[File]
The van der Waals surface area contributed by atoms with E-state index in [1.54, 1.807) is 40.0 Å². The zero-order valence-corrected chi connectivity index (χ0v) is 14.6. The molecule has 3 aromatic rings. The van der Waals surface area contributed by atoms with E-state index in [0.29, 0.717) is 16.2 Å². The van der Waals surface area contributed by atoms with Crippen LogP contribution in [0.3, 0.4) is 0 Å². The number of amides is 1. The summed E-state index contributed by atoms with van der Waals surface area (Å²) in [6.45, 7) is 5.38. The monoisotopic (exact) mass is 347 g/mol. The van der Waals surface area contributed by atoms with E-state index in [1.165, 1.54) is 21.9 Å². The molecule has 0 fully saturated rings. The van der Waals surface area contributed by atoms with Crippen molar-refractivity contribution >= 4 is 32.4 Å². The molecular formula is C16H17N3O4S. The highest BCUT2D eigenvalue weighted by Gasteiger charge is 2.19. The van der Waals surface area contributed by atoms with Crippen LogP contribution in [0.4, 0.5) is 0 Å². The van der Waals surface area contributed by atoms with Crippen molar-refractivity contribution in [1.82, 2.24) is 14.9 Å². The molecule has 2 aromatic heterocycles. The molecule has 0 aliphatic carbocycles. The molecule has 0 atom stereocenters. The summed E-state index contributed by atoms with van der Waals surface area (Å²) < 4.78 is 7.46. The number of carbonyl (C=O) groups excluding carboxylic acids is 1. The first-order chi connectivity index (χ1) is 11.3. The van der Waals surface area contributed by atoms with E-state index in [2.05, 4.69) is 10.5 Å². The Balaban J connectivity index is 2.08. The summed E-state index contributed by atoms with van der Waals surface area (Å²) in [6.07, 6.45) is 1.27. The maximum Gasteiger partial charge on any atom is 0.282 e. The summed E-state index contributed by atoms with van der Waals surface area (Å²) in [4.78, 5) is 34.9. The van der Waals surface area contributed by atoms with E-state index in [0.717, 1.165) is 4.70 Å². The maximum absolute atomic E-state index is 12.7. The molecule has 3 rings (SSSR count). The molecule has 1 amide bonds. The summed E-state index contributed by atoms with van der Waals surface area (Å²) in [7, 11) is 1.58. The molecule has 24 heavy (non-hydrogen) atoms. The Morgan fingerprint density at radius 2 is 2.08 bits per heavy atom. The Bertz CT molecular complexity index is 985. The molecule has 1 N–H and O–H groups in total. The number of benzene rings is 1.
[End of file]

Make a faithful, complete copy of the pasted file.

The van der Waals surface area contributed by atoms with E-state index in [1.54, 1.807) is 40.0 Å². The zero-order valence-corrected chi connectivity index (χ0v) is 14.6. The molecule has 3 aromatic rings. The van der Waals surface area contributed by atoms with E-state index in [0.29, 0.717) is 16.2 Å². The van der Waals surface area contributed by atoms with Crippen LogP contribution in [0.3, 0.4) is 0 Å². The number of amides is 1. The summed E-state index contributed by atoms with van der Waals surface area (Å²) in [6.45, 7) is 5.38. The monoisotopic (exact) mass is 347 g/mol. The van der Waals surface area contributed by atoms with E-state index in [1.165, 1.54) is 21.9 Å². The molecule has 0 fully saturated rings. The van der Waals surface area contributed by atoms with Crippen molar-refractivity contribution >= 4 is 32.4 Å². The molecular formula is C16H17N3O4S. The highest BCUT2D eigenvalue weighted by Gasteiger charge is 2.19. The van der Waals surface area contributed by atoms with Crippen LogP contribution in [0.4, 0.5) is 0 Å². The van der Waals surface area contributed by atoms with Crippen molar-refractivity contribution in [1.82, 2.24) is 14.9 Å². The molecule has 2 aromatic heterocycles. The molecule has 0 aliphatic carbocycles. The molecule has 0 atom stereocenters. The summed E-state index contributed by atoms with van der Waals surface area (Å²) < 4.78 is 7.46. The number of carbonyl (C=O) groups excluding carboxylic acids is 1. The first-order chi connectivity index (χ1) is 11.3. The van der Waals surface area contributed by atoms with E-state index in [2.05, 4.69) is 10.5 Å². The Balaban J connectivity index is 2.08. The summed E-state index contributed by atoms with van der Waals surface area (Å²) in [6.07, 6.45) is 1.27. The maximum Gasteiger partial charge on any atom is 0.282 e. The summed E-state index contributed by atoms with van der Waals surface area (Å²) in [4.78, 5) is 34.9. The van der Waals surface area contributed by atoms with E-state index in [0.717, 1.165) is 4.70 Å². The maximum absolute atomic E-state index is 12.7. The molecule has 3 rings (SSSR count). The molecule has 1 amide bonds. The summed E-state index contributed by atoms with van der Waals surface area (Å²) in [7, 11) is 1.58. The molecule has 24 heavy (non-hydrogen) atoms. The Morgan fingerprint density at radius 2 is 2.08 bits per heavy atom. The Bertz CT molecular complexity index is 985. The molecule has 1 N–H and O–H groups in total. The number of benzene rings is 1.